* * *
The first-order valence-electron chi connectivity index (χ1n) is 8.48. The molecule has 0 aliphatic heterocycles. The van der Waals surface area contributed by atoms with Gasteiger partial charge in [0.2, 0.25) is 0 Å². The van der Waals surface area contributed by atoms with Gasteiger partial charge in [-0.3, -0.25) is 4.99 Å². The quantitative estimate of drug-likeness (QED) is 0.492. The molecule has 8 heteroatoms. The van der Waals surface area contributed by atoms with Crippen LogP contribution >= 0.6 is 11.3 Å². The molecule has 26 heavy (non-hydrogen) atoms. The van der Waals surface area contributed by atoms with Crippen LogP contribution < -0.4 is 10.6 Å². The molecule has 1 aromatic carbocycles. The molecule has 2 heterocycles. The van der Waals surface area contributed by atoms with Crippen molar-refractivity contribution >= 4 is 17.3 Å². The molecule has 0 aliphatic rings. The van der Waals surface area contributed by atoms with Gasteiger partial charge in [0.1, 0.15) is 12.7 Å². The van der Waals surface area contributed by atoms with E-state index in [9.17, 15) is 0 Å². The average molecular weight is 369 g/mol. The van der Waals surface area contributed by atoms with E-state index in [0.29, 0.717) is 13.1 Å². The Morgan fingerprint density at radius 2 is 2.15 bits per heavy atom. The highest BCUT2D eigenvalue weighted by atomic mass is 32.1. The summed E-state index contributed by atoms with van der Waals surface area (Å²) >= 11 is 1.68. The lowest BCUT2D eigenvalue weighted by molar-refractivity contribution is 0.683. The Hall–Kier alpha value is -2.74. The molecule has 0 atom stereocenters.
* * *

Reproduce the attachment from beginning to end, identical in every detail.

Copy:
The first-order valence-electron chi connectivity index (χ1n) is 8.48. The molecule has 0 aliphatic heterocycles. The van der Waals surface area contributed by atoms with Gasteiger partial charge in [0.2, 0.25) is 0 Å². The van der Waals surface area contributed by atoms with Gasteiger partial charge in [-0.3, -0.25) is 4.99 Å². The quantitative estimate of drug-likeness (QED) is 0.492. The molecule has 8 heteroatoms. The van der Waals surface area contributed by atoms with Crippen LogP contribution >= 0.6 is 11.3 Å². The molecule has 26 heavy (non-hydrogen) atoms. The van der Waals surface area contributed by atoms with Crippen LogP contribution < -0.4 is 10.6 Å². The molecule has 1 aromatic carbocycles. The molecule has 2 heterocycles. The van der Waals surface area contributed by atoms with Crippen molar-refractivity contribution >= 4 is 17.3 Å². The molecule has 0 aliphatic rings. The van der Waals surface area contributed by atoms with Gasteiger partial charge in [0.1, 0.15) is 12.7 Å². The van der Waals surface area contributed by atoms with E-state index in [9.17, 15) is 0 Å². The average molecular weight is 369 g/mol. The van der Waals surface area contributed by atoms with E-state index in [0.29, 0.717) is 13.1 Å². The Morgan fingerprint density at radius 2 is 2.15 bits per heavy atom. The highest BCUT2D eigenvalue weighted by atomic mass is 32.1. The summed E-state index contributed by atoms with van der Waals surface area (Å²) >= 11 is 1.68. The lowest BCUT2D eigenvalue weighted by molar-refractivity contribution is 0.683. The Hall–Kier alpha value is -2.74. The molecule has 0 atom stereocenters.